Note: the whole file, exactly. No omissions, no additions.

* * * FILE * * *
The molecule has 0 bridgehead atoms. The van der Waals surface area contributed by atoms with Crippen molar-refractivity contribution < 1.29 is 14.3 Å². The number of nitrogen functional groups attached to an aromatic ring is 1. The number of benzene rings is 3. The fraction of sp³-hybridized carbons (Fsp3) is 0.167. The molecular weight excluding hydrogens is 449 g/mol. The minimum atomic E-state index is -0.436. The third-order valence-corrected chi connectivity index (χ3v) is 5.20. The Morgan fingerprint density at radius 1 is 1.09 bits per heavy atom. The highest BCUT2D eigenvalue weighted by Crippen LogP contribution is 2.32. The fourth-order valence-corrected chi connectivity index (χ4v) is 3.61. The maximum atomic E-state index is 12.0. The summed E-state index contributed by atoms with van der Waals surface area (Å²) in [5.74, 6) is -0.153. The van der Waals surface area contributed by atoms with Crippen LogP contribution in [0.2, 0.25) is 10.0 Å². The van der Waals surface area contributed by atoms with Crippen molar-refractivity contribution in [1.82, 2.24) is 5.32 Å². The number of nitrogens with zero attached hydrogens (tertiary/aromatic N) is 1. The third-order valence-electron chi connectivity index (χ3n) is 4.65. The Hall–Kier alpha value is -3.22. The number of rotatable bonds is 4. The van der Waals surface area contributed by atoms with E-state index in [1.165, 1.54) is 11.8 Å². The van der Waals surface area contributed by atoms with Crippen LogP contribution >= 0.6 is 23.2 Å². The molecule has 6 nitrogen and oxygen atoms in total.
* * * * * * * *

The molecule has 0 bridgehead atoms. The van der Waals surface area contributed by atoms with Crippen molar-refractivity contribution < 1.29 is 14.3 Å². The number of nitrogen functional groups attached to an aromatic ring is 1. The number of benzene rings is 3. The fraction of sp³-hybridized carbons (Fsp3) is 0.167. The molecular weight excluding hydrogens is 449 g/mol. The minimum atomic E-state index is -0.436. The third-order valence-corrected chi connectivity index (χ3v) is 5.20. The Morgan fingerprint density at radius 1 is 1.09 bits per heavy atom. The highest BCUT2D eigenvalue weighted by Crippen LogP contribution is 2.32. The fourth-order valence-corrected chi connectivity index (χ4v) is 3.61. The maximum atomic E-state index is 12.0. The summed E-state index contributed by atoms with van der Waals surface area (Å²) in [5.74, 6) is -0.153. The van der Waals surface area contributed by atoms with Crippen LogP contribution in [0.2, 0.25) is 10.0 Å². The van der Waals surface area contributed by atoms with Crippen molar-refractivity contribution in [1.82, 2.24) is 5.32 Å². The number of nitrogens with zero attached hydrogens (tertiary/aromatic N) is 1. The third-order valence-electron chi connectivity index (χ3n) is 4.65. The Hall–Kier alpha value is -3.22. The number of rotatable bonds is 4. The van der Waals surface area contributed by atoms with E-state index in [1.165, 1.54) is 11.8 Å². The van der Waals surface area contributed by atoms with Crippen LogP contribution >= 0.6 is 23.2 Å². The molecule has 6 nitrogen and oxygen atoms in total.